Close-mid central unrounded vowel

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Close-mid central unrounded vowel
ɘ
ë
IPA number 397
Encoding
Entity (decimal) ɘ
Unicode (hex) U+0258
X-SAMPA @\
Kirshenbaum @<umd>
Braille ⠲ (braille pattern dots-256) ⠑ (braille pattern dots-15)
Sound

The close-mid central unrounded vowel, or high-mid central unrounded vowel, is a type of vowel sound, used in some spoken languages. The symbol in the International Phonetic Alphabet that represents this sound is ɘ. This is a reversed letter e, and should not be confused with the schwa ə, which is a turned e. It was added to the IPA in 1993; before that, this vowel was transcribed ë. This letter may be used with a lowering diacritic ɘ̞, to denote the mid central unrounded vowel.

The IPA prefers terms "close" and "open" for vowels, and the name of the article follows this. However, a large number of linguists, perhaps a majority, prefer the terms "high" and "low".

Features[edit]

IPA vowel chart
Front Near-​front Central Near-​back Back
Close
Blank vowel trapezoid.svg
iy
ɨʉ
ɯu
ɪʏ
eø
ɘɵ
ɤo
ɛœ
ɜɞ
ʌɔ
æ
aɶ
ɑɒ
Near-close
Close-mid
Mid
Open-mid
Near-open
Open
Paired vowels are: unrounded • rounded
Symbols with diacritics do not appear on the official IPA vowel chart. They are shown here for an easier access to articles.
This table contains phonetic symbols, which may not display correctly in some browsers. [Help]

IPA help • IPA key • chart • Loudspeaker.svg chart with audio • view

Occurrence[edit]

Language Word IPA Meaning Notes
Dutch Standard[1][2] bit About this sound [bɘ̟t]  'bit' Somewhat fronted,[1] more so in Belgium.[2] The height also varies, it's been variously described as lowered close-mid[2] and raised close-mid.[1][3] It's typically transcribed as /ɪ/, the way it's pronounced in some dialects.[4] See Dutch phonology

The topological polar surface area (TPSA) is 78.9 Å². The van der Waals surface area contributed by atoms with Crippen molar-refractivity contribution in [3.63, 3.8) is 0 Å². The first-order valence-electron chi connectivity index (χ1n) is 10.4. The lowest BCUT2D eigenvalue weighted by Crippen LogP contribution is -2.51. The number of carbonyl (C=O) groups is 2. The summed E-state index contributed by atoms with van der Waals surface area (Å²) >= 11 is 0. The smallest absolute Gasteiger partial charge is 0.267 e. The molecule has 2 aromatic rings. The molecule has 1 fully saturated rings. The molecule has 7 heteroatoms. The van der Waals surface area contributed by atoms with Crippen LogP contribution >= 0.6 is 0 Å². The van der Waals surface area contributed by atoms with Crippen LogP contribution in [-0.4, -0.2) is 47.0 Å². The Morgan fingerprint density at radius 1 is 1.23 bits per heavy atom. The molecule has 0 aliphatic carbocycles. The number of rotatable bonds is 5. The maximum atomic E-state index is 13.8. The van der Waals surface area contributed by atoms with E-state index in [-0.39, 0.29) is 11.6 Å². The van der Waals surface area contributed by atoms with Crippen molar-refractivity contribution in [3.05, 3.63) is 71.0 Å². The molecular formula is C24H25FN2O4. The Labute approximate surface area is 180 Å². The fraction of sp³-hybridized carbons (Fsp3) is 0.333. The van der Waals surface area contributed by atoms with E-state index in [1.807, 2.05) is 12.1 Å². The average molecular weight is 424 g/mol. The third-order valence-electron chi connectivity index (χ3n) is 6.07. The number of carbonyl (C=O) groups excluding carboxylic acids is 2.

English Australian[5][6] bird [bɘːd] 'bird' Typically transcribed as /ɜː/. Many speakers pronounce this vowel rounded ([ɵː]). See Australian English phonology
Cardiff[7] foot [fɘ̠t] 'foot' Retracted; corresponds to /ʊ/ in other dialects. See English phonology
New Zealand[8] bit [bɘt] 'bit' Corresponds to /ɪ/ in other dialects. See English phonology
Southern American [9] nut [nɘt] 'nut' Some dialects.[9] Corresponds to /ʌ/ in other dialects. See English phonology
Irish Munster[10] sáile [ˈsˠɰaːlʲɘ̟˔] 'salt water' Slightly raised and slightly fronted;[10] allophone of /ə/ next to non-palatal slender consonants.[10] See Irish phonology
Kazakh тіл [tɘl] 'language'
Korean [ɘː.ɾɯn] 'senior' See Korean phonology.
Mongolian[11] үсрэ [usɘɾɘ̆] 'jump'
Paicî  ?? [kɘ̄ɾɘ̄] 'spider'
Polish[12] mysz About this sound [mɘ̟ʂ]  'mouse' Somewhat fronted. Typically transcribed as /ɨ/. See Polish phonology
Russian[13] солнце [ˈs̪o̞n̪t̪͡s̪ɘ] 'sun' This occurs only for some speakers after /t͡s/. See Russian phonology
Skolt Sami vuõˊlǧǧem [vʲuɘlɟ͡ʝːɛm] 'I left'
Zapotec Tilquiapan[14] ne [nɘ] 'and'

References[edit]

Bibliography[edit]